The Flight Design CTLS, which was owned and operated by the local county sheriff’s department, was on a low-altitude observation flight near Springville, California.
According to GPS data recovered from the airplane, about 1 minute before the accident, the plane was flying westbound (heading 242°) over a highway, about 500′ above ground level (agl), and at a groundspeed of 52 knots. The GPS data and witness observations indicated that the airplane entered a left turn.
According to the witnesses, the wings then dipped left and right, and the plane descended to ground impact. The witnesses heard the engine operating in a steady tone until ground impact.
A postcrash fire ensued, which destroyed the airplane. Both souls aboard the plane died.
Examination of the wreckage did not reveal evidence of any preimpact mechanical malfunctions or anomalies that would have precluded normal operation.
The airplane’s estimated weight at the time of the accident was about 152 pounds over the airplane’s maximum gross weight. Because of the higher gross weight, the airplane’s stall speed in a 30° banked turn was 3 knots higher than it would have been at the airplane’s maximum gross weight. This resulted in a stall speed of about 48 knots calibrated airspeed, which was near the airplane’s recorded groundspeed of 52 knots.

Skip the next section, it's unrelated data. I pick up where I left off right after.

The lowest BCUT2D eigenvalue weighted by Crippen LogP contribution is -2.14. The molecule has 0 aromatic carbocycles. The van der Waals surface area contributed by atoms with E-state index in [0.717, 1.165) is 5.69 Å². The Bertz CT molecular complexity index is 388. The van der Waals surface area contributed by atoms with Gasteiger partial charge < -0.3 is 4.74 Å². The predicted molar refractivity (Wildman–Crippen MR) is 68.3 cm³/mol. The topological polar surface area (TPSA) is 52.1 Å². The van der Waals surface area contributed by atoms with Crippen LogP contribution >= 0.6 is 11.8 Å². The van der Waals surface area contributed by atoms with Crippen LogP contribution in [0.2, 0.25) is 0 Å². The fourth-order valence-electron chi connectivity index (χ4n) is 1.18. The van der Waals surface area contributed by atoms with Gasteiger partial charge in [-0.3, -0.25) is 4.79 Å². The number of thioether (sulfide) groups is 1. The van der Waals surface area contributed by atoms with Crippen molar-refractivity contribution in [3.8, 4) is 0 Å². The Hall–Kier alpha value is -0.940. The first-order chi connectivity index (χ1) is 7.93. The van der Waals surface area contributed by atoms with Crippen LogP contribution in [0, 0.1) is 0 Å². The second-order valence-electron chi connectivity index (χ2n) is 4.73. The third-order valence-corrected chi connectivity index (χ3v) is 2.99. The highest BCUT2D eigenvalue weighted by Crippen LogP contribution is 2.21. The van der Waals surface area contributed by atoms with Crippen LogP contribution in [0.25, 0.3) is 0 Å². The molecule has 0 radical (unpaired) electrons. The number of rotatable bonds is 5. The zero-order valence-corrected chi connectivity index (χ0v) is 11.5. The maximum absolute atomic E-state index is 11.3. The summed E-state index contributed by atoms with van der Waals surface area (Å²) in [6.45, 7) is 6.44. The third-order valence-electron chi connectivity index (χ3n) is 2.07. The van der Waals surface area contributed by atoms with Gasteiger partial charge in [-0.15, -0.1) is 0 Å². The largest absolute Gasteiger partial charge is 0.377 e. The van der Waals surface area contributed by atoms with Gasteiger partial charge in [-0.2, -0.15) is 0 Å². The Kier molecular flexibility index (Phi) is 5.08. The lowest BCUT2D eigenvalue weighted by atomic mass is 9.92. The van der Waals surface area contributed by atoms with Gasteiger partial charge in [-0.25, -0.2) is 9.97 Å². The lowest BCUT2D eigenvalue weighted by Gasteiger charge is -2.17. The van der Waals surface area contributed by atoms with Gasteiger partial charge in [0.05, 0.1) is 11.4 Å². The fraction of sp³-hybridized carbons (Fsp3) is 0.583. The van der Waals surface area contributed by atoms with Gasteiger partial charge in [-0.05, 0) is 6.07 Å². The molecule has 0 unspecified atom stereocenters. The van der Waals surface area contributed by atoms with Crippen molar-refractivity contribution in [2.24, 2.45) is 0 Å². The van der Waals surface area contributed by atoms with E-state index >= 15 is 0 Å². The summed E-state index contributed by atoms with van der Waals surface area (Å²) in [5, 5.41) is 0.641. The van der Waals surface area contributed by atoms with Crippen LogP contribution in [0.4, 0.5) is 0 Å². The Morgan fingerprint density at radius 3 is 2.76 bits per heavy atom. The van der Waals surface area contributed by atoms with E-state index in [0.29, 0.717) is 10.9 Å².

The sun position at the time of the accident was on a bearing of 241° and was 13° above the horizon, indicating that the pilot was looking directly into the sun before the left turn began.
Another pilot who flew in the vicinity shortly after the accident reported that when flying westbound over the highway, he was looking straight into the sun, there was a lot of haze, and he could not distinguish the tops of the hills to the left of the highway from the sky.
It is likely that the accident pilot was partially blinded by sun glare and did not see the hills rising above him on his left. After he entered the left turn moving away from the sun line, it is likely that the rising terrain suddenly came into view, and he increased the airplane’s bank angle to avoid the terrain and exceeded the wing’s critical angle-of-attack, which resulted in an aerodynamic stall. The altitude the airplane was operating at was too low to allow for a recovery.
Probable cause: The pilot’s failure to maintain adequate airspeed while maneuvering at low altitude in hilly terrain, which resulted in the airplane’s wing exceeding its critical angle-of-attack and a subsequent aerodynamic stall. Contributing to the accident were the pilot’s inability to recognize the rising terrain due to the sun glare and the pilot’s operation of the airplane in excess of its gross weight.
NTSB Identification: WPR16FA067
This February 2016 accident report is provided by the National Transportation Safety Board. Published as an educational tool, it is intended to help pilots learn from the misfortunes of others.